Many people confuse the work of the Royal National Theatre with that of the Royal Shakespeare Company (RSC).
``The major difference,'' Mr. Wood explains, ``is that they have a house playwright - William Shakespeare. Our repertoire is limitless. [We are required] to do what we perceive to be the best of world drama, including the most modern plays - many of them by British playwrights like David Hare, Tom Stoppard, and Alan Bennett.''
There's always been a friendly rivalry between the two companies, and freedom of movement. The first director of the RSC was the second director of the National Theatre - Sir Peter Hall. Trevor Nunn recently directed a Stoppard play after a long association with the RSC. McIntosh spent most of her career with the RSC before transferring to the National Theatre three years ago, and appears to revel in the breadth of her new work.
``The major thing is to stay alive while mixing classical and modern theater ... established writers and new writers ... well-known actors and lesser-known actors ... directors, designers, and so on.'' McIntosh says. ``With three theaters open 52 weeks a year we have an awful lot of performances to produce, so we have a few copper-bottom things at all times so that we can take risks at other times.''
She readily admits that the National's foray into American musicals might be considered a risk - especially with knowledgeable American tourists among its most critical patrons. A revival of Rodgers and Hammerstein's musical ``Carousel,'' which played to enthusiastic audiences earlier this year, has been transferred from the National to the Shaftesbury Theatre in the West End. (This production of ``Carousel'' will also turn up at Lincoln Center in New York next spring.) The foray into musicals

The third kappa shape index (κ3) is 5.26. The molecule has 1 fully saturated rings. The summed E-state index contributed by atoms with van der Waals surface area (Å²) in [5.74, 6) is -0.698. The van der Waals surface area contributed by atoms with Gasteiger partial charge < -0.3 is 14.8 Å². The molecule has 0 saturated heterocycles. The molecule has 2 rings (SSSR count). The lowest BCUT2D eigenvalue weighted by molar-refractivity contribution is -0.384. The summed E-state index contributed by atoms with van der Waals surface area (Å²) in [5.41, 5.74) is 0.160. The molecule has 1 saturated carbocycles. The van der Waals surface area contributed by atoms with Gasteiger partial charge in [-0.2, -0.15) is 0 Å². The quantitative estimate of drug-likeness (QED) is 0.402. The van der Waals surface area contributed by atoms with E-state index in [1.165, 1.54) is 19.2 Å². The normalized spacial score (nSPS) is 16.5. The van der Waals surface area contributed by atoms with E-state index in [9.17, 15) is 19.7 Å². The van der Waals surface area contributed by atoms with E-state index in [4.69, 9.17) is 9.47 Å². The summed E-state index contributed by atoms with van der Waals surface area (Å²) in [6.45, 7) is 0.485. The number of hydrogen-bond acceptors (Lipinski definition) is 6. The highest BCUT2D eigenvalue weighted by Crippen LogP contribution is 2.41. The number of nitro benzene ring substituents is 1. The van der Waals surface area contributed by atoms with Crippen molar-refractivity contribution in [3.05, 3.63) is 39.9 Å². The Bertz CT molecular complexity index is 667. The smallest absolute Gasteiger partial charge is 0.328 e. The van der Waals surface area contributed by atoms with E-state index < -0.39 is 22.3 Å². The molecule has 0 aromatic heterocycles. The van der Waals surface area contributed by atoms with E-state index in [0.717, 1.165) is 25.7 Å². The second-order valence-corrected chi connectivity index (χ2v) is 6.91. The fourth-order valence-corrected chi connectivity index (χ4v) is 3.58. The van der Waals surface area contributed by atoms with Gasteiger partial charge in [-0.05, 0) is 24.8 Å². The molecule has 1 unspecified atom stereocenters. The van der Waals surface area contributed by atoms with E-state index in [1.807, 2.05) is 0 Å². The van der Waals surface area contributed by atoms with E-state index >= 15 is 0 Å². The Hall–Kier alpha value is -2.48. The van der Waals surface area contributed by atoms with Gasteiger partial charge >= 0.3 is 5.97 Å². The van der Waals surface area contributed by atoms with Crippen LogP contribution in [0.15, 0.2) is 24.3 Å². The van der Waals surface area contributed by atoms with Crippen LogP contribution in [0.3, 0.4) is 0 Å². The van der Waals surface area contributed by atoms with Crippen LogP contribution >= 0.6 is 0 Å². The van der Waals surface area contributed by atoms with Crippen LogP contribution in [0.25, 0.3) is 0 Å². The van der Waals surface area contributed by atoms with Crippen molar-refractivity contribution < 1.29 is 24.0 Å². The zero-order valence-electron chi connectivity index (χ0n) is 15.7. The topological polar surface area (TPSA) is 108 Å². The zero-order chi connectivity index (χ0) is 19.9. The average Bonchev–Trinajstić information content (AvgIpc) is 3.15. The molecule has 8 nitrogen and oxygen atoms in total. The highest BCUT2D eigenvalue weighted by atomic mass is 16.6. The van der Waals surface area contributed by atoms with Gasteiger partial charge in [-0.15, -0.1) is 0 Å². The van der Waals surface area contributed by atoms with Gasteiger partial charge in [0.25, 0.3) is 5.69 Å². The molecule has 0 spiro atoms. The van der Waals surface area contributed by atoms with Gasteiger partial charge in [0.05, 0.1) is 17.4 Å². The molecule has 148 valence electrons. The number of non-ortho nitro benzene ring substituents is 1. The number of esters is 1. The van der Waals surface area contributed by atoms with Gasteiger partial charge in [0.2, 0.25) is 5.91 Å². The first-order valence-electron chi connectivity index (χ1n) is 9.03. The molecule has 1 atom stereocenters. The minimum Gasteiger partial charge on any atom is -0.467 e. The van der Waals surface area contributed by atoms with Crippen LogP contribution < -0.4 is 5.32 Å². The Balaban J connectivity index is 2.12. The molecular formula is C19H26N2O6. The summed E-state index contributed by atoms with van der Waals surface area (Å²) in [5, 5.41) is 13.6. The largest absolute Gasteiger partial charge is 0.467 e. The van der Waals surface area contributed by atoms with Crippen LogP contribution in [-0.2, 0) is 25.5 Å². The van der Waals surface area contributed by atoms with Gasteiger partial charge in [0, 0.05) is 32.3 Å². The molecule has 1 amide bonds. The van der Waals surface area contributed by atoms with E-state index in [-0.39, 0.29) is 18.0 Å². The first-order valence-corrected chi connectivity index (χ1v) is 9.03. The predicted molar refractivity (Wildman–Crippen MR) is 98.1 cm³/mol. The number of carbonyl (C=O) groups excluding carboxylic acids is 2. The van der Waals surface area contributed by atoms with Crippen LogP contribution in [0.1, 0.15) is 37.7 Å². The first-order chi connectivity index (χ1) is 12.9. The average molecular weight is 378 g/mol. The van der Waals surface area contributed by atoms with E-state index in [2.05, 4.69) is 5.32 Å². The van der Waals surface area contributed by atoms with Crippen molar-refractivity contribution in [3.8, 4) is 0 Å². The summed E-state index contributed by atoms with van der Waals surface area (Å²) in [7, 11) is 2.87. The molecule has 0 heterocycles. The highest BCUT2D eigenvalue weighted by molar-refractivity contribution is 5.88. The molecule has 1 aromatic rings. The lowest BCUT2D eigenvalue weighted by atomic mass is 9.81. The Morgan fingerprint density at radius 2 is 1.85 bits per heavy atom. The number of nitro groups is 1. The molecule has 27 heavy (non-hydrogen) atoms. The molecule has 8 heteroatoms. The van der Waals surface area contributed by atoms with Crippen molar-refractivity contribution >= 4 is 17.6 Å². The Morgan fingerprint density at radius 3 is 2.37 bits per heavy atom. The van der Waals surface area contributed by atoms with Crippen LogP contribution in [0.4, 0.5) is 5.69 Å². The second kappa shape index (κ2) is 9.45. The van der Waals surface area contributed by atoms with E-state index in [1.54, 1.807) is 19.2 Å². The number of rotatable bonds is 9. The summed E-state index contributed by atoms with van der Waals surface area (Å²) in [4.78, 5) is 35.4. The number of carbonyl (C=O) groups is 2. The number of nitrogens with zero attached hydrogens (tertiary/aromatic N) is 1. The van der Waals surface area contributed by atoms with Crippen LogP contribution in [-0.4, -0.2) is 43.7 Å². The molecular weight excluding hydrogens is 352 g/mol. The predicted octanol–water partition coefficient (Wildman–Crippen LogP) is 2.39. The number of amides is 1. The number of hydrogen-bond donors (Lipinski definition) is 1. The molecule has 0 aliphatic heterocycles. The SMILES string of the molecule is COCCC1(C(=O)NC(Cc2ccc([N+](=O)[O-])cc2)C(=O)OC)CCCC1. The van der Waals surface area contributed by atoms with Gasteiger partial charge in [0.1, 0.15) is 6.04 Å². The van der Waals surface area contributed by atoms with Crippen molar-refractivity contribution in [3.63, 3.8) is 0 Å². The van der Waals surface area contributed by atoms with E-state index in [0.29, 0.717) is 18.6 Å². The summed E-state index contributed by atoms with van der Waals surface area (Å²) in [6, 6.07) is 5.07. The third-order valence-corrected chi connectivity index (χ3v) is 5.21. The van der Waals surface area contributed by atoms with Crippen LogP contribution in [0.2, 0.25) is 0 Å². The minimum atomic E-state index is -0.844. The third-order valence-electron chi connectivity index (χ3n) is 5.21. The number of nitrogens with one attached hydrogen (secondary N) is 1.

McIntosh says such money-spinning musicals are not new to the National. Olivier was desperate to do ``Guys and Dolls,'' and would have tackled it many years ago had he not fallen ill. It was eventually directed in the early 1980s by the current head of the National Theatre, Richard Eyre. Other musical productions have included Marvin Hamlisch's ``Jean,'' and Stephen Sondheim's ``Sunday in the Park with George'' and ``Sweeney Todd.'' McIntosh calls this venture into the musical field ``tremendous fun.''
``It's very hard work. And we have to be humble about it, because there are many things about producing these great American musicals that we don't know,'' she says. ``But I think that the production of `Carousel' has demonstrated that there can be a very happy synthesis between the best of our particular theater tradition - our directors, our designers, and our actors bringing their particular strengths to it - and the extraordinary durability and depth of feeling that those musicals represent.
``[Musicals] have a direct route to the hearts of an audience in a way that almost nothing else has. And so it's a tremendous joy to work on them, and an even greater joy when, having worked on them, they turn into an enormous success,'' McIntosh says.